Entering the (Writer’s) Lottery

Recently a young writer with whom I’d worked some time before entered a contest that changed her life (I wrote about Natalie here). Her success brought to my attention the phenomenon of the “pitch contest,” in which unagented writers are invited to pitch a manuscript publicly, usually in a blog, sometimes on Twitter. The pitches are judged (by other writers, volunteers called mentors, who make suggestions for refinement) and a select few move to a second or third round, at which point real live literary agents get to take a look.

Isn’t the Internet a marvelous thing?

If you’ve been seeking an agent and not getting traction, this might be a great way for you to get some exposure. And exposure—just having your name floating around in the places where agents will see it—can do more than you think. Not to mention ending up as a finalist in a contest.

So I asked Natalie to recommend some pitch contests. She writes YA, so many of these feature YA and MG, while others accept adult fiction too. Have a look.

Christmas in July
Hosted from Ruth Lauren Steven’s blog, this contest happens in, well, July. :) Check in with her in June for 2014 details.

Pitch Wars
Hosted at various times throughout the year by Brenda Drake from her blog, Making Connections. Brenda also hosts Trick or Treat with Agents (October), #pitmad (check website for next date), and Pitch Madness (every March and September).

Baker’s Dozen
This contest is hosted at the Miss Snark’s First Victim website. The fourth annual contest was October 2013, so watch this blog for details as they develop.

Secret Agent
Also hosted at Miss Snark’s First Victim, these contests run every month except June and December. Details here.

Pitch+250 Contest
Operated from the Adventures in YA Publishing website, this contest runs in February and August. As you can see, they also sponsor a First Lines contest in May and October.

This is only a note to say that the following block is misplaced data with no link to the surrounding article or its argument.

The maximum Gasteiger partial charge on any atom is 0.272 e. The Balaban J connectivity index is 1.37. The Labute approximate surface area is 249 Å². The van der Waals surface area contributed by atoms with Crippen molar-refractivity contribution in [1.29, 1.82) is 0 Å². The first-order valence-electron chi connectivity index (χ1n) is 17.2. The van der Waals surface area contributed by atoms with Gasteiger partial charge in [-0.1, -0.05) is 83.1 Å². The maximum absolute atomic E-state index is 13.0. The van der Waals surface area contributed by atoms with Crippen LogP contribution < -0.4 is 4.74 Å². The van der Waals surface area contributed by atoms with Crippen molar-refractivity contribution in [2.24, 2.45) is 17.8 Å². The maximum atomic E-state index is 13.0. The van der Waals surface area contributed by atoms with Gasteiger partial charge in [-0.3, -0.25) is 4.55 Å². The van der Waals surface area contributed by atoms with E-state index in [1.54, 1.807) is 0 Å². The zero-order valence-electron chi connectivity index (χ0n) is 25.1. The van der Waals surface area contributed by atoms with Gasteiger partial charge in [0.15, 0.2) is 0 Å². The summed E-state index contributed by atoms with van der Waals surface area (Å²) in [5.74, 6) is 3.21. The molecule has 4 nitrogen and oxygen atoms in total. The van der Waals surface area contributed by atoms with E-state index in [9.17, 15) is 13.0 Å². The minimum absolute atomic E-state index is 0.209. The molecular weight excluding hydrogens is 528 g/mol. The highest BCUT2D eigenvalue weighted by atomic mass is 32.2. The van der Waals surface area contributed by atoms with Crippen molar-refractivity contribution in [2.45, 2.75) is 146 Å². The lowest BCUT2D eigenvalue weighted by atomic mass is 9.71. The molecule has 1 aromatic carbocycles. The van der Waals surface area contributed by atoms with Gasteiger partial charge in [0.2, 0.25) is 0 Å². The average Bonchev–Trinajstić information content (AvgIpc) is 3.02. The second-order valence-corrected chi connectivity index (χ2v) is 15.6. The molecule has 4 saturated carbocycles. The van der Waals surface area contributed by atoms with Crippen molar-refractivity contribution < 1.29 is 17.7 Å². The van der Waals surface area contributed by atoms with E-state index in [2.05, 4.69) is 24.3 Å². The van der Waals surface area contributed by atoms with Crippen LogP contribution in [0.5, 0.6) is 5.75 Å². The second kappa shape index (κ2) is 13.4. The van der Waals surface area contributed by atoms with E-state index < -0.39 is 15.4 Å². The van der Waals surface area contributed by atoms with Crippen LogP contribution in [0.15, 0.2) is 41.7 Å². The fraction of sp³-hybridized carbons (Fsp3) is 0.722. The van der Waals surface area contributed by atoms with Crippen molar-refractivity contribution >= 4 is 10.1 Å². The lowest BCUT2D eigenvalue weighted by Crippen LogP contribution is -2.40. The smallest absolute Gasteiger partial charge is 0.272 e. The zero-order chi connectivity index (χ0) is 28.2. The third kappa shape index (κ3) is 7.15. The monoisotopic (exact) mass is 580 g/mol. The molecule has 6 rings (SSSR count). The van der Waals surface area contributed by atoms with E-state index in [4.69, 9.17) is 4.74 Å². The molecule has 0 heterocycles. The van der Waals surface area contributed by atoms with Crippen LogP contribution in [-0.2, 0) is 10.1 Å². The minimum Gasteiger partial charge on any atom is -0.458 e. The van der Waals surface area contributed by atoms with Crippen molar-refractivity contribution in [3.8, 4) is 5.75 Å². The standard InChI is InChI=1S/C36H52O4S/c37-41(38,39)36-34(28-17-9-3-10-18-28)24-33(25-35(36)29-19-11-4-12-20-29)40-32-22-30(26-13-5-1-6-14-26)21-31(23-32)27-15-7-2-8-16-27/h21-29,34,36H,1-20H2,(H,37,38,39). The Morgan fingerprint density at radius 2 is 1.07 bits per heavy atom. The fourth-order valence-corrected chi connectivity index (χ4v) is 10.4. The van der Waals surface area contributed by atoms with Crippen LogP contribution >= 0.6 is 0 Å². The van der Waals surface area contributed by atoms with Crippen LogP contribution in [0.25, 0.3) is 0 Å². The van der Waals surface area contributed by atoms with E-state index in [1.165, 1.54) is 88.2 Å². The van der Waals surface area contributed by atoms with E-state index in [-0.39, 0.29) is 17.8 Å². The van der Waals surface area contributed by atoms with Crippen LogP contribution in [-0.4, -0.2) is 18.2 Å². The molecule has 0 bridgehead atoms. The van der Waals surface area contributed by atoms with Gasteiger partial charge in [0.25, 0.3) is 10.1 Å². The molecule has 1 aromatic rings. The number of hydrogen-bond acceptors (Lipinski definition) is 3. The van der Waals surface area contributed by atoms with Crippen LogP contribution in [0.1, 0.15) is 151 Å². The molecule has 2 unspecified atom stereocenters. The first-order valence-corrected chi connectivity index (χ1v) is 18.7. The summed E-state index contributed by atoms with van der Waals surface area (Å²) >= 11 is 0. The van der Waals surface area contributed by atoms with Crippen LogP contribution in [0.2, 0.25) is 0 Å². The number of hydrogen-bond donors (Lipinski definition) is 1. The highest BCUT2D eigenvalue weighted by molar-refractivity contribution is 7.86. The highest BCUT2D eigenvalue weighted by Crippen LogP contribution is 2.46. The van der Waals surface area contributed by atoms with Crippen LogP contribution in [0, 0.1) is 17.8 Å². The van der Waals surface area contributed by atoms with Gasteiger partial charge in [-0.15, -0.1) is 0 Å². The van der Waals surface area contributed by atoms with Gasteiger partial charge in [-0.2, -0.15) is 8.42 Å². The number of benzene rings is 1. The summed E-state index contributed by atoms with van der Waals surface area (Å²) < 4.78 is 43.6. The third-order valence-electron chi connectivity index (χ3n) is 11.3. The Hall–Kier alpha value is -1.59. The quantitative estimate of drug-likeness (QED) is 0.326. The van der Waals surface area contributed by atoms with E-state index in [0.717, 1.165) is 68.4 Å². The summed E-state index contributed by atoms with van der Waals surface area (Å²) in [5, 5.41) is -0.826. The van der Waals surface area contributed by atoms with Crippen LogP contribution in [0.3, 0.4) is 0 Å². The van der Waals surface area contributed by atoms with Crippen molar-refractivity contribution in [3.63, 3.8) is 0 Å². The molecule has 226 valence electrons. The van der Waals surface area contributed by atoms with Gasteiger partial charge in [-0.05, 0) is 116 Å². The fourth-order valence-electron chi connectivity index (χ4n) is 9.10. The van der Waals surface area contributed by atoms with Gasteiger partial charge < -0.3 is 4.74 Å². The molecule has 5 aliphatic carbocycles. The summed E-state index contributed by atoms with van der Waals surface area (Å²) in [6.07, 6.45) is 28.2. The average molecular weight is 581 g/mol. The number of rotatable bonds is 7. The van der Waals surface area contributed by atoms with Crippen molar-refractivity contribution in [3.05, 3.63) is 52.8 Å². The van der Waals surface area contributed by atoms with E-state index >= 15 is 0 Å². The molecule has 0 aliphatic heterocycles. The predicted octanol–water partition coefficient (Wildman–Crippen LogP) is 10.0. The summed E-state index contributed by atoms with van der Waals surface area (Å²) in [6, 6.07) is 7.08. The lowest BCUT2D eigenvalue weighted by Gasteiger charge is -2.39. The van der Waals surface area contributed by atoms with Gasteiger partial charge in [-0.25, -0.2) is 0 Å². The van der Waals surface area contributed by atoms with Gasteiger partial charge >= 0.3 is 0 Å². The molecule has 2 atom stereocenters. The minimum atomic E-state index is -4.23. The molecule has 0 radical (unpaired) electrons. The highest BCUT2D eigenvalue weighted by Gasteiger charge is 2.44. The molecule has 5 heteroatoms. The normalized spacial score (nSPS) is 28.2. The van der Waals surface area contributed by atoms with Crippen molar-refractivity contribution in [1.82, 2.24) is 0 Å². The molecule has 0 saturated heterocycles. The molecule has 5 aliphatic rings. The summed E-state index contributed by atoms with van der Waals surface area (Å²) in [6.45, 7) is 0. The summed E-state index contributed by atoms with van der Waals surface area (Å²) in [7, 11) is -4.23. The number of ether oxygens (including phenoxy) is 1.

Cupid’s Literary Connection
This website’s sub heading is “Where an undercover cupid brings writers and agents together to form magical literary connections.” Contests are ongoing (most recent was September 2013), so you’ll need to follow the blog.

The Zebulon Fiction Contest
Sponsored by the nonprofit Pikes Peak Writers group, this is a once-a-year contest that appears to open in September and is announced in April.

Like a Virgin Pitch Contest
Hosted from the Like a Virgin website once a year, possibly midyear.

These are just a few; I’m sure you’ll find others. Twitter is a good way to discover writing contests (hint: follow agents). And I stumbled on this list and this blog by googling. As you’ve discovered, it’s a serious investment of time to track these various sites and hit the deadlines; to be frank, I can’t tell if the vagueness about some of the contests is designed to build subscribership or just a lack of organization.

No matter—they do produce results, as we’ve seen. Natalie’s experience was so great she became a Pitch Wars mentor. She tells why in a blog post she calls “Why Pitch Wars Is Not Your Last Contest”:

This time last year, I was sitting exactly where you were, chewing-my-sleeves-off anxious to hear back from the mentors I’d so carefully selected. I’d been polishing my manuscript for months. I had a query that was getting a thumbs up from everyone who critiqued it. A freelance editor had raved about my latest revision, and I had a few contests under my belt, so I knew how to prepare. I was so ready for it to be “my time.”

I was about to find out I didn’t make it. It stung, yes. Rejection always does. But I had some positive feedback from the mentors I’d subbed to and a growing feeling in my gut that this story, as much as I loved it, wasn’t “the one.”

I shelved the manuscript. I went back to an idea I’d played around with the year before. I finished it. I entered another contest. I … well, I lost that contest. But I went back and ripped my first chapter to shreds, and the next contest I entered, I won not only a place among the finalists, but my amazing agent who sold me to a Big Five dream house.

So go on—work on your pitch and get it out there. Then come back and let the rest of us know how it went! Good luck!

Tweet: The pitch contest: unagented writers are invited to pitch a MS publicly & maybe land an agent.
Tweet: Here’s a short list of pitch contests that may work for you.

Disclosure of Material Connection: I have not received any compensation for writing this post. I have no material connection to the brands, products, or services that I have mentioned. I am disclosing this in accordance with the Federal Trade Commission’s 16 CFR, Part 255: “Guides Concerning the Use of Endorsements and Testimonials in Advertising.”

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  1. By You, Me, and Literary Agents on 16 February, 2015 at 12:09 pm

    […] But if yours is the third such manuscript, it’s going to be a hard sell. • You could also enter pitch contests. • The surest way to interest an agent is to write a great book. Then you polish it up and submit […]